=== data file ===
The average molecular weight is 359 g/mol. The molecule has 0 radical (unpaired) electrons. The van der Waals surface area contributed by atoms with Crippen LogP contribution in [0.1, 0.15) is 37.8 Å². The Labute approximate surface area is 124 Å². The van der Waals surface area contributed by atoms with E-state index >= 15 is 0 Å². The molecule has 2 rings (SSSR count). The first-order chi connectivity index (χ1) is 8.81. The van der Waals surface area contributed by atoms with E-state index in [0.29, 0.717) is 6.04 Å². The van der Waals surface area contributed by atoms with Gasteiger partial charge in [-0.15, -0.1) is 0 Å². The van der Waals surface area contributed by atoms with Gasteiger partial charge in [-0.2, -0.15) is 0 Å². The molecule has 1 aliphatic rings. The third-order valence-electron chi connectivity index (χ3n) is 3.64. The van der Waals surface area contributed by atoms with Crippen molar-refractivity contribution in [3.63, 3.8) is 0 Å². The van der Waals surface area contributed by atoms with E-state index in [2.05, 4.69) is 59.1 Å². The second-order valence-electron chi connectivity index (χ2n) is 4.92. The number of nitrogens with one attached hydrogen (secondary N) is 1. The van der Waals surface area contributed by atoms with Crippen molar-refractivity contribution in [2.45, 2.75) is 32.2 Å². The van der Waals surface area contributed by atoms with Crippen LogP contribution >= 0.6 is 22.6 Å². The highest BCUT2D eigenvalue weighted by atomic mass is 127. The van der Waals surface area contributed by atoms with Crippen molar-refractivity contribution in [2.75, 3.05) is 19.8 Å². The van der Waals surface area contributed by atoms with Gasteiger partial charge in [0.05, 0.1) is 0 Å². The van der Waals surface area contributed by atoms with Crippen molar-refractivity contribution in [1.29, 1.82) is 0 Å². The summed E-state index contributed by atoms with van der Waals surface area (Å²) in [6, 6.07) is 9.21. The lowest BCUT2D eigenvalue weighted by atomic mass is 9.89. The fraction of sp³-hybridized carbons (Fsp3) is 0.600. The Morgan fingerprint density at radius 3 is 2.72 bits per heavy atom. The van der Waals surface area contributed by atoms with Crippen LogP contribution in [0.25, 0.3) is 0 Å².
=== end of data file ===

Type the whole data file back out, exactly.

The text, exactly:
The average molecular weight is 359 g/mol. The molecule has 0 radical (unpaired) electrons. The van der Waals surface area contributed by atoms with Crippen LogP contribution in [0.1, 0.15) is 37.8 Å². The Labute approximate surface area is 124 Å². The van der Waals surface area contributed by atoms with E-state index >= 15 is 0 Å². The molecule has 2 rings (SSSR count). The first-order chi connectivity index (χ1) is 8.81. The van der Waals surface area contributed by atoms with E-state index in [0.29, 0.717) is 6.04 Å². The van der Waals surface area contributed by atoms with Gasteiger partial charge in [-0.15, -0.1) is 0 Å². The van der Waals surface area contributed by atoms with Gasteiger partial charge in [-0.2, -0.15) is 0 Å². The molecule has 1 aliphatic rings. The third-order valence-electron chi connectivity index (χ3n) is 3.64. The van der Waals surface area contributed by atoms with Crippen molar-refractivity contribution in [3.63, 3.8) is 0 Å². The van der Waals surface area contributed by atoms with E-state index in [2.05, 4.69) is 59.1 Å². The second-order valence-electron chi connectivity index (χ2n) is 4.92. The number of nitrogens with one attached hydrogen (secondary N) is 1. The van der Waals surface area contributed by atoms with Crippen molar-refractivity contribution in [2.45, 2.75) is 32.2 Å². The van der Waals surface area contributed by atoms with Crippen LogP contribution >= 0.6 is 22.6 Å². The highest BCUT2D eigenvalue weighted by atomic mass is 127. The van der Waals surface area contributed by atoms with Crippen molar-refractivity contribution in [2.75, 3.05) is 19.8 Å². The van der Waals surface area contributed by atoms with Gasteiger partial charge in [0.05, 0.1) is 0 Å². The van der Waals surface area contributed by atoms with Crippen molar-refractivity contribution in [1.29, 1.82) is 0 Å². The summed E-state index contributed by atoms with van der Waals surface area (Å²) in [6, 6.07) is 9.21. The lowest BCUT2D eigenvalue weighted by atomic mass is 9.89. The fraction of sp³-hybridized carbons (Fsp3) is 0.600. The Morgan fingerprint density at radius 3 is 2.72 bits per heavy atom. The van der Waals surface area contributed by atoms with Crippen LogP contribution in [0.25, 0.3) is 0 Å².